Your points are spot on. I lived in the Middle East for years, and when Emirates introduced this capability people thought it was going to be awful. It wasn’t, and continues to expand. Back in the day of GTE Airfones, it was the rare for anybody to use these, largely due to cost.

    Even if the cost is reasonable, I doubt we will see a lot of airborne conversations. While it’s annoying to hear someone near you talking, it’s also annoying to many people to have their conversations knowingly overheard.

    This is a lot of fuss over nothing.

  3. I ride the subway every day, and it’s much more crowded than a airplane, with no ban on cellphones. However, I can only think of a couple of times when someone’s cell phone use bothered me. Much more common irritant is someone playing games on their cell phone with the volume turned up.

  4. “I can’t tell you how many times folks have told me their life story… sometimes after they’ve thrown back one too many. Even when I’m wearing noise cancelling headphones. Cell phone calls aren’t worse than that, and I’d often prefer my seatmate talk into their phone than talk to me.”

    Holy shit, Gary. Way to be a citizen.

  5. Wrong. For some reason unbeknownst to me people have a tendency to shout into their cell phones. This is much worse than people having conversation in a normal tone of voice. Sure there is the drunk couple shouting and cackling but they will probably fall asleep or get bored of one another and watch a movie. Imagine a single drunk shouting into his phone: run out of things to talk about with your girlfriend? Call your brother. And then move down the contacts list for the duration of this flight. You are right this happens on Amtrak all the time and its terrible. It makes me choose between being inconvenienced by the woman shouting in her cell the whole time or the quiet car where I cannot say a word to my companion or make a 30 second phone call without looking like the bad guy.

  6. Have to agree with Chris and George. We should also remember that engine roar will silence most cell phone conversations. I once took a FaceTime Audio call while I leaned against the window. I hung up and asked the passenger in the aisle whether she heard my call. She didn’t even realize I had been talking.

  7. This could be a good opportunity for delta to gain followers. If they would come up with some type or status match program, I would jump ship. I lived in Chicago and commuted by train for over 30 years. During that time I had to listen to a lot of idiots talk undlessly about things that should have been considered private conversations. If you ever asked a commuter to please talk quietly or take their conversation out to the vestibule, you were given the evil eye. In the last few years, the Chicago transit system has realized they needed to set aside “Quiet Cars” during peak rush hour travel. I would hate to see cell phones allowed. Once allowed, you know the phone companies will come up with some type of new technology to make the cost of the calls more reasonable. Maybe we need to divide the plane into “Quiet” section. I sure would pay more to have a quiet environment! Maybe we could put the kids in the same section as the phone abusers.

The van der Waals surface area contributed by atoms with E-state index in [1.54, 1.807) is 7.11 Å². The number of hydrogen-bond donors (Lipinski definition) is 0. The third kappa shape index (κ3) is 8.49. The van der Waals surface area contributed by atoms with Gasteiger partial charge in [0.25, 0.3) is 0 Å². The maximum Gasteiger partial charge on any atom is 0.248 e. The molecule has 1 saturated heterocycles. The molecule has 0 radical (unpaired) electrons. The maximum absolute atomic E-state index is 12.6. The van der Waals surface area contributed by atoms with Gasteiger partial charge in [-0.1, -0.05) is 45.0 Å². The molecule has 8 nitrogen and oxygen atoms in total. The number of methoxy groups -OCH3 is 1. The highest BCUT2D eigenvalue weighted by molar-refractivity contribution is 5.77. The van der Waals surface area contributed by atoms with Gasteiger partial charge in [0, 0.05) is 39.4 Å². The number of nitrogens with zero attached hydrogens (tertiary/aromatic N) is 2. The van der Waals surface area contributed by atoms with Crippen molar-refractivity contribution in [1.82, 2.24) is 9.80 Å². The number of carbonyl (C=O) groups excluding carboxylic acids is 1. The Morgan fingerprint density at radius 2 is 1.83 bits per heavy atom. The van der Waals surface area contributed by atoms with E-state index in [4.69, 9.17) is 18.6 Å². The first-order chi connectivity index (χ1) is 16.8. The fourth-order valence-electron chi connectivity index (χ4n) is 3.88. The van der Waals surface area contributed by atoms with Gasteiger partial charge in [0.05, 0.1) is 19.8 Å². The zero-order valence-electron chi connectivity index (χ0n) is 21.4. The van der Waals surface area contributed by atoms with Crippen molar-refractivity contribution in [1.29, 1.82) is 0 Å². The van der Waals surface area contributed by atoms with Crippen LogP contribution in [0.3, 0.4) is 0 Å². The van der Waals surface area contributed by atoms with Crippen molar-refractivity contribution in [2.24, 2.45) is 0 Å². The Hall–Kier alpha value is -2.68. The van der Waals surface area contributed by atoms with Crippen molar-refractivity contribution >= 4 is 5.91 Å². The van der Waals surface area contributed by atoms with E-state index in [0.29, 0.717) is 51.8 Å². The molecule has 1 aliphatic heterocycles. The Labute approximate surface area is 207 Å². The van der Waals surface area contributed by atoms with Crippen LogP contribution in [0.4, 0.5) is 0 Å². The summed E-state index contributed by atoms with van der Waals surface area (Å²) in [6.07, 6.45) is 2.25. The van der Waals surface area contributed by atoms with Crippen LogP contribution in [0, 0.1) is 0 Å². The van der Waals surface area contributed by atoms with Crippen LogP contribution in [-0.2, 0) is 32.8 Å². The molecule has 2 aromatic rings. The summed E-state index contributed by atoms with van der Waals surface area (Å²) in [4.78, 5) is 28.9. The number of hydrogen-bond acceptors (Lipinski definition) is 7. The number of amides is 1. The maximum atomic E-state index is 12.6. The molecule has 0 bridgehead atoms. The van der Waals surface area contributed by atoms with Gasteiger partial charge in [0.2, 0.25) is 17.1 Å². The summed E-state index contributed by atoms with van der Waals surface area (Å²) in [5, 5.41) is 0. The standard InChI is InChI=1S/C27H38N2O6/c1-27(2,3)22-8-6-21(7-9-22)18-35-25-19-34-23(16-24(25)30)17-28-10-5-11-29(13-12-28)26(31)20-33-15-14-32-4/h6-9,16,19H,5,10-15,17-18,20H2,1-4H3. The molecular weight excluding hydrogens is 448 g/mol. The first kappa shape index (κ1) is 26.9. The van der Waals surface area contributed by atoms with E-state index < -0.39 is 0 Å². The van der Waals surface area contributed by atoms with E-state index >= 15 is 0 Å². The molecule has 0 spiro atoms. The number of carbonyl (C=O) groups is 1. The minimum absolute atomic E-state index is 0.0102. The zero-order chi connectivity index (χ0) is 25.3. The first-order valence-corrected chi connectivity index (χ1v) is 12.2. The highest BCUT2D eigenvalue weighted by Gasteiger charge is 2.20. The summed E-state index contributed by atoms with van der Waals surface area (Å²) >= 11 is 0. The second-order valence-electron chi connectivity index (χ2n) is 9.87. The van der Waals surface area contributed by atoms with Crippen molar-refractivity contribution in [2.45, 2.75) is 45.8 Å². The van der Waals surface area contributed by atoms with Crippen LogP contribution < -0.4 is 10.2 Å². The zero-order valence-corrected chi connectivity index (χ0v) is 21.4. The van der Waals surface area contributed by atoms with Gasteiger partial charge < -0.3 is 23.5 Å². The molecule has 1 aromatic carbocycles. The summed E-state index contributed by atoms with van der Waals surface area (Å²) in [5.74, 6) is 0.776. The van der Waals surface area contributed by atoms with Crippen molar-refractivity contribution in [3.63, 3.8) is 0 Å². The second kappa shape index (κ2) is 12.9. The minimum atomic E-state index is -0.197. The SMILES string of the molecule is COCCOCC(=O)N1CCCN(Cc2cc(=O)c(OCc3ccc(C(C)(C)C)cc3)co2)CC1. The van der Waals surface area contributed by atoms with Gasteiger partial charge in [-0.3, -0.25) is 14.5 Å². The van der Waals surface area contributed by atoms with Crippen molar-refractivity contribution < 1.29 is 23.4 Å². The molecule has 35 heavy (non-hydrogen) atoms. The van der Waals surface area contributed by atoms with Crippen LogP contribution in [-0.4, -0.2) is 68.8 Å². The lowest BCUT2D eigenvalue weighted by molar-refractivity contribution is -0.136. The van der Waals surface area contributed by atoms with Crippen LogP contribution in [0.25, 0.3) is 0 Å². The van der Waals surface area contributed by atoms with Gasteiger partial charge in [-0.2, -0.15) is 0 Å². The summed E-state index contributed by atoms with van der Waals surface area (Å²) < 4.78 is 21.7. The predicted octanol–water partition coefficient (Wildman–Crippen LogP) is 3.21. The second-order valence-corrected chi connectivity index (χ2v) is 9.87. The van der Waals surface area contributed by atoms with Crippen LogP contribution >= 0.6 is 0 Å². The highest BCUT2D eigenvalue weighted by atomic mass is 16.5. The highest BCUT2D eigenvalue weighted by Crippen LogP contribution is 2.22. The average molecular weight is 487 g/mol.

8. @Jason: Don’t you think that engine roar might only cause the person to speak louder? I say NO to phones on a plane: People are getting by just fine at present, so why “fix” what ain’t broke. Or maybe phones could be restricted only to the front of the plane, for conducting high level, important business, because we all know those of us in the cheap seats aren’t important.

  9. In China specifically, you are instructed to turn your cell phone off – no airplane mode! If the Chinese can live with this, then anyone else can as well.

  10. sorry, but nothing the DOT or airline passengers say will ever matter. the cell phone carriers who own the towers and the FCC will never allow it, because cell towers were designed for phones on the ground with limited range.

  11. Perhaps DOT should prioritize banning hand held cell phone use while driving cars. This airplane law seems relatively trivial.

  12. @ Gary — “Bloviating seatmate” — all I can think of is Donald Trump…thank God he has his own plane!

  13. I am reminded of a lady in the Hartford airport who talked very loudly into her cell phone for 45 minutes straight. Everyone in the waiting area could hear her – dropping names, mentioning $$$$$ stuff meant to impress everyone. After a while I realized that she was just talking to the phone – there was no one at the other end!

  14. Really? If they want cell phones on planes then let my partner sit next to them for one Box- LAX flight and it will change their minds. he can talk your ear off. 30-60 mins to his mom, sister 1, sister 2, friends etc. I have a Virgin mobile pay as you go 20 cent a min phone just so I DO NOT have to talk to him on the phone! Imagine him locked in a seat on a plane with his cell! !